How Common Is Suicide?Lindsay Chambers
Suicide remains one of the leading causes of death in the U.S., which has led some mental health professionals to classify it as a severe epidemic. Every year, mental health organizations, suicide survivors and those whose lives have been touched by suicide observe National Suicide Awareness Month in September.
The goals of the month-long observance are to remember those we have lost to suicide, to promote nationwide recognition of people affected by suicide and to encourage those who need help to seek it.
Warning Signs of Suicide
Everyone who contemplates taking their life arrives at that conclusion for different reasons. Some people may display warning signs of suicidal ideation for a long time, while others may appear to be leading normal, happy lives before attempting to end things. On the other hand, many people who seem depressed or hopeless never succumb to suicide.
Suicide most often occurs when stressors and mental health issues converge to create an atmosphere of hopelessness and despair. Most people who take their lives exhibit one or more of these red flags through their words or deeds.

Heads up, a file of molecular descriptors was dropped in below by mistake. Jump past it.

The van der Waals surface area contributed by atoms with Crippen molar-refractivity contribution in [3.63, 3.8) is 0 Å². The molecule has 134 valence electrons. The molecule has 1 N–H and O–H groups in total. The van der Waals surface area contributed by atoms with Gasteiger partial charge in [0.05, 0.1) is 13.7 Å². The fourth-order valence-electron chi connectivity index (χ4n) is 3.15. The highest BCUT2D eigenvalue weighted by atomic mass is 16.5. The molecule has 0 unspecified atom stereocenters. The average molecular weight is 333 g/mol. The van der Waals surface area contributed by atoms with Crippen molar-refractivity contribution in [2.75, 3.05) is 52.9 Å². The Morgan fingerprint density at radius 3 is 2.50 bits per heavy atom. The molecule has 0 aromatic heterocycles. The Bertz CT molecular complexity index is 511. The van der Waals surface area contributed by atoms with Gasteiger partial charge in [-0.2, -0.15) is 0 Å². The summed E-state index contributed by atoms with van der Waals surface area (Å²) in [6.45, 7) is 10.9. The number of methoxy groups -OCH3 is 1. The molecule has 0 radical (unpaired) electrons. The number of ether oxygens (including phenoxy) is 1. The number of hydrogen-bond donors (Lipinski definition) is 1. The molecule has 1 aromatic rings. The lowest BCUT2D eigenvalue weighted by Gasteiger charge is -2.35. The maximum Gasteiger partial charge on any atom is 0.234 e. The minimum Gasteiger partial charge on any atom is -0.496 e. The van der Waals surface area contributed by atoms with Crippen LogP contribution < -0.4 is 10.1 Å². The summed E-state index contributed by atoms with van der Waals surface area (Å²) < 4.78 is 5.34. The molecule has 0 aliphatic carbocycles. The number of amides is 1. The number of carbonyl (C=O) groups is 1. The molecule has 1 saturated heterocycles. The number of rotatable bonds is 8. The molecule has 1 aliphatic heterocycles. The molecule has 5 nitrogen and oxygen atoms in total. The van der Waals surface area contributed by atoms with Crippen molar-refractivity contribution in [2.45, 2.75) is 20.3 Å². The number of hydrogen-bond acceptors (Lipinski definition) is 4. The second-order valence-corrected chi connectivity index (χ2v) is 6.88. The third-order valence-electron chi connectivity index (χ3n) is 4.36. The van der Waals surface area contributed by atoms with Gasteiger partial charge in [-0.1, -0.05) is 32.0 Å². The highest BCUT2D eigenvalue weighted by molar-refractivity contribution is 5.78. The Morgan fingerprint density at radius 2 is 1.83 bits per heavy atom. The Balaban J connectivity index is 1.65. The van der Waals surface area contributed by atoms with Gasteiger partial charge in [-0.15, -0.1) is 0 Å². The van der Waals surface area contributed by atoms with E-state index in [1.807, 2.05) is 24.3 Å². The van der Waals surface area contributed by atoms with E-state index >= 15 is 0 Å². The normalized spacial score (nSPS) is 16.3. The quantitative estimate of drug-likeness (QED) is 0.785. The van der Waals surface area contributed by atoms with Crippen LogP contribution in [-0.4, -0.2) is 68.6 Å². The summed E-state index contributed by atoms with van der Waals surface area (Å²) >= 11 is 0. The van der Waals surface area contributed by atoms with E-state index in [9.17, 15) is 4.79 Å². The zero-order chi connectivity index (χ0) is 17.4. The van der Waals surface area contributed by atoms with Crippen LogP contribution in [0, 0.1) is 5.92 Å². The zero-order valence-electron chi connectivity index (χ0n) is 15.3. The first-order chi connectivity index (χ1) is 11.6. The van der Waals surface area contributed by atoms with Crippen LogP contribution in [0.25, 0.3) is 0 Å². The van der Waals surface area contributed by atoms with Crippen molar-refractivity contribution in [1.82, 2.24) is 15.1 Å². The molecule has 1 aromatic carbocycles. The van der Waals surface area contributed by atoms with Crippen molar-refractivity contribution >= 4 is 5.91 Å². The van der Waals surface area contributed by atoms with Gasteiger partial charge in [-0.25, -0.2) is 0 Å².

- Talking about death
- Feelings of being stuck in a rut
- Acting agitated or anxious
- Reckless behavior
- Withdrawing from friends and family
- Avoiding social situations
- Losing interest in hobbies or other enjoyable activities
- Sleeping too much or too little
- Giving away belongings
- Substance abuse
- Extreme mood swings
- Sudden decline in performance at work or school
Since mental illness and suicide are so prevalent in America, nationwide intervention can help save lives. As of July 16, anyone in the U.S. with suicidal thoughts, a substance use disorder or any other mental health crisis can dial 988 to automatically connect to the National Suicide Prevention Lifeline. This new shortcut puts you in touch with free and confidential support 24/7.
Don’t become part of the heartbreaking suicide statistics. If you have been contemplating suicide, or if you suspect someone you care about might be having suicidal thoughts, please call 988 to reach counselors in your area who are familiar with the resources available near you.
How to Get Help
If you are struggling with suicidal thoughts, recognize that you are not alone. Treatment is available for people in distress who believe their loved ones would be better off without them. Evidence-based techniques focused on helping transform negativity into positivity include motivational interviewing and cognitive behavioral therapy.
At Serene Behavioral Health, we are here for you if you are in a crisis, feel overwhelmed or need someone to remind you that life is worth living. To learn more about what we offer, contact us anytime online or at 949-395-6552 to start the conversation that could get you back on a positive track. We are standing by 24/7 to take your call and offer our support.